In Pennsylvania, as in other states, a lawyer has an ethical obligation to maintain the confidential relationship between attorney and client. Even though you know that your lawyer won’t disclose personal information, the shame that you feel can make you reluctant to disclose critical information to counsel. Don’t make that mistake—your attorney has taken an oath to represent zealously within the bounds of the law. The more you disclose, the better your lawyer can protect your rights. Without all the information about what you have done, your attorney will be hamstrung, and may even make assertions that prove not to be true.
As a general rule, if a client makes a statement in confidence to counsel, that information may not be disclosed to a third party without the client’s permission, with very limited exceptions. Your lawyer may disclose information if he or she reasonably believes that not doing so would jeopardize the safety or physical integrity of another person, or if he or she reasonably believes you are about to commit a crime. Your attorney may also disclose evidence of past conduct if it is likely to cause harm to someone in the future.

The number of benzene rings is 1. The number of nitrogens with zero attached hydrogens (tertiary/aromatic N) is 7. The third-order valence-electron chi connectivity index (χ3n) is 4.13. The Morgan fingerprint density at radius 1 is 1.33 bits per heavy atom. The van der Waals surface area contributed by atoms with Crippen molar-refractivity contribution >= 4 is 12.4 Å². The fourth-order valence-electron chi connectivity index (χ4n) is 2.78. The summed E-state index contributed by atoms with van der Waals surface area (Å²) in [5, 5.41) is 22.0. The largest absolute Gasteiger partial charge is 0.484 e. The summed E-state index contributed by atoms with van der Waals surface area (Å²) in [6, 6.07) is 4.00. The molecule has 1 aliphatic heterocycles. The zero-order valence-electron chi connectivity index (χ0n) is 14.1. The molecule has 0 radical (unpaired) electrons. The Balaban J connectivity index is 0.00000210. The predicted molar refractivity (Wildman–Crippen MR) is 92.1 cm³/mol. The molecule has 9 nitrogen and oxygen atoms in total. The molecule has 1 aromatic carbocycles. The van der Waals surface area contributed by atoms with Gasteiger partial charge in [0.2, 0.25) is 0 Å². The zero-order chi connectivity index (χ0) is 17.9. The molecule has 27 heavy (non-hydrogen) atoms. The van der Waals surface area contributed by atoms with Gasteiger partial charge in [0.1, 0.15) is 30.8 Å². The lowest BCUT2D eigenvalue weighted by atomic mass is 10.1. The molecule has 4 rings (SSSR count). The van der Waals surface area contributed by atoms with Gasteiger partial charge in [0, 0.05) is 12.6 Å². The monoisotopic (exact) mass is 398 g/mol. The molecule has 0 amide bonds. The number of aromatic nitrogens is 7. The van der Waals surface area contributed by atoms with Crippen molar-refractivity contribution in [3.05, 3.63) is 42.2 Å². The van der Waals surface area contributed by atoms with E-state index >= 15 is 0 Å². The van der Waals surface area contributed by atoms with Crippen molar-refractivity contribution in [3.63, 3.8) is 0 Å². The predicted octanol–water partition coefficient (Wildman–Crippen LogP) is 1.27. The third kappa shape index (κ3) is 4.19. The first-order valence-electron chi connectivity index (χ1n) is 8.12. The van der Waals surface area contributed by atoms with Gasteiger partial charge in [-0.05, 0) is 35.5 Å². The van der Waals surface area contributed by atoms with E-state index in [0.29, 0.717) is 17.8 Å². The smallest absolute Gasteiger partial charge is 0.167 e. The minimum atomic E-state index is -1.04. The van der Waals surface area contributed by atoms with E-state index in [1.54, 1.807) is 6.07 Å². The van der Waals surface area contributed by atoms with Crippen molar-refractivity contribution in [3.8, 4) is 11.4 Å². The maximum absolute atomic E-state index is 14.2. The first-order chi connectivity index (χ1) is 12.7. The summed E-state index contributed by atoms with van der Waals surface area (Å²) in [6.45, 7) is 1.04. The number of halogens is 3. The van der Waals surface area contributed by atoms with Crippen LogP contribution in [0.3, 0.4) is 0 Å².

It’s also important to understand the source and power of the emotion of shame. It has been said that shame is the work of memory against forgetting. If you simply forgot the wrongful acts you committed, there would be little to stop you from doing them again. Shame helps keep that from happening, so even though it’s a painful emotion, it has a positive impact. Even so, its power comes entirely from the meaning that you attach to it. It’s a story that you create with an imagined result, and as long as you never share the story, you get to control the consequence. When you disclose a shameful act to another person, and life goes on, you begin to understand that your shame only has the power that you give it. Confiding your past shameful act to your attorney can often be the safest place to start, as your attorney won’t end the relationship because of what you have done.
Contact the Law Offices of John E. Kusturiss, Jr.
At the Law Offices of John E. Kusturiss, Jr, we have more than 30 years of practice experience. Contact us online or call us at (610) 565-0240 to set up an appointment. There is no charge for your initial consultation. We are available to meet with you evenings or weekends upon request. We take Visa, MasterCard and Discover, as well as debit cards.